Acknowledging some setbacks suffered by the company, Botha, smiling, adds; “Muhammed, first of all, we need to acknowledge that the pandemic has been a terrible worldwide event that set back economies terribly, and surely, we are feeling it in South Africa, as well as at Netloxh. Timelines have been affected. We had plans to have a test launch in 2020 but obviously, since March, we went into lockdown in South Africa… hard lockdown where the economy has been shut down so, surely, we have been affected for about five months. A lot of our activities that were planned for 2020 are basically moving forward to 2021. So, yeah, I think, things concerning the pandemic are under control in South Africa and I hope in the rest of the African continent as well but we are slightly opening up the economy in South Africa. We are currently set at Level 2 and we are talking about going to Level 1 soon but yeah, we’ve been terribly affected in terms of that.”

Making sure that the goals of Netloxh are not misunderstood, or misconstrued solely as a South African project, he emphasizes that “this is not only for South Africans… I need to stress it and I cannot stress it enough. Netloxh is there for Africa and for African development and for the whole continent to benefit from this, and I think our future discussions will be around involving a lot of African people into the space sector, specifically. We are not South-ist and I need to stress that very good. We are not a South-ist company. We are there to develop humankind from the African continent, from African people. Everyone sees on the news what America is doing and what the UK is doing and what Russia, Japan, China and all those people. Where’s Africa, Muhammed?” 

TL: Robotic Assembly; TR: Rocket body casing; BL: A section of Satellite; BR; Netloxh facility

To infinity and beyond

Enjoying the conversation, and looking forward to seeing more of Netloxh, I ask for the company’s projections, of which Botha replies “first of all, we’ll have our launch vehicle and launching site fully established and our first two rocket sizes to basically launch different pilot sizes are currently in development. We are looking at the next two years. I want to establish that first, but to launch and test specifically from our coastline is the first priority. Secondly, another thing that we are working on currently is to establish our astronautic training centre to train up astronauts and to also bring our youths into these areas where we’d talk with our universities to open up the training line for students as well in terms of astronautics and space.”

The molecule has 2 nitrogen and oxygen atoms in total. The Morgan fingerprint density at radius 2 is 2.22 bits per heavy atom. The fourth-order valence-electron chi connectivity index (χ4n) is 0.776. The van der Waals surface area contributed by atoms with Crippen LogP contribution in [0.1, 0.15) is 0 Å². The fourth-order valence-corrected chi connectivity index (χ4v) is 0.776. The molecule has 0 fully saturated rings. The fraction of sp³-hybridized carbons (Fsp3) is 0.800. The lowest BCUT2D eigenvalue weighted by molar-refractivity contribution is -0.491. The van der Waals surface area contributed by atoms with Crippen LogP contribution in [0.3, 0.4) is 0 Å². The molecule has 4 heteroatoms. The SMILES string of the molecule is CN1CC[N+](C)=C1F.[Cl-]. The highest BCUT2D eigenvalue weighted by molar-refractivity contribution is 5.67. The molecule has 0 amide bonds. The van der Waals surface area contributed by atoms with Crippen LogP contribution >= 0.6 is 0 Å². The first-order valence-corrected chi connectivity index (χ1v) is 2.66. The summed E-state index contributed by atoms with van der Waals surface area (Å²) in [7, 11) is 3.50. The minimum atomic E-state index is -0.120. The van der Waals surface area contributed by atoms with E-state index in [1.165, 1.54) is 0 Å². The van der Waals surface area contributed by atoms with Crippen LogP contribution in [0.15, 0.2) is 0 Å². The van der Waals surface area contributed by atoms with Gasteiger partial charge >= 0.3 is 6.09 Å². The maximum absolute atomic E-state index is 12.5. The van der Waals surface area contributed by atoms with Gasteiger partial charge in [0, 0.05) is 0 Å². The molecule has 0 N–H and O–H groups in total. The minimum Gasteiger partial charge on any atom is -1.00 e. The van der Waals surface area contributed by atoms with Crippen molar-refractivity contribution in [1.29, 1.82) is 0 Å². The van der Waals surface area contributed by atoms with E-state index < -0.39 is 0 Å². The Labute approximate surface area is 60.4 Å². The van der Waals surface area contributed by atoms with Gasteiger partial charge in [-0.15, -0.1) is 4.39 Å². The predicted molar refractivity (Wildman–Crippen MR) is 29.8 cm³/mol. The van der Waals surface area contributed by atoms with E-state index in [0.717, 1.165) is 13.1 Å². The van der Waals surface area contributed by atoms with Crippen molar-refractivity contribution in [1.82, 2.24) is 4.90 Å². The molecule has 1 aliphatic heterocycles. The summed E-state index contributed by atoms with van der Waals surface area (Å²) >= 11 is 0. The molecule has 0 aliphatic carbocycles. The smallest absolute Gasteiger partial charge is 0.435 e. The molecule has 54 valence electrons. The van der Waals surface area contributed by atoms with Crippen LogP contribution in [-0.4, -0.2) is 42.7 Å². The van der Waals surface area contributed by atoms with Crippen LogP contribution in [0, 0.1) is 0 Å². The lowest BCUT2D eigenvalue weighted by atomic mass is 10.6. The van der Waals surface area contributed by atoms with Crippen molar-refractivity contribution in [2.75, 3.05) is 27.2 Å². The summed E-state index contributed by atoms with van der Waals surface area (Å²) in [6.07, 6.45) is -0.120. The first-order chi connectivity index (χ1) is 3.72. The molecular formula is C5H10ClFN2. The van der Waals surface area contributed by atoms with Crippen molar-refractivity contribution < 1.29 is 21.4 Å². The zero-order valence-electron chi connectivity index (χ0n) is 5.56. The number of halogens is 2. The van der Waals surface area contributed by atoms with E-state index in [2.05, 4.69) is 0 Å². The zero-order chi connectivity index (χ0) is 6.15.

“I think it’s worth it. There’s a lot of value in this. We do it, first of all, for passion. The passion of reaching for the stars to fulfil our dreams. But one needs to understand one cannot do it without money. There’s money to make. There are economies that need to grow out of this sector. It’s a strong sector which countries can benefit from but after all, we are in early stages and we just need to hang in there and develop this into the strong powerhouse it needs to be on the continent.”

© Space in Africa 2020

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New Report: The 2020 Edition of African Space Industry Annual Report is now available. It presents data and analyses on projects, deals, partnership and investments across the continent. It also provides analyses on the growing demand for space technologies and data on the continent, the business opportunities it offers and the necessary regulatory environment in the various countries.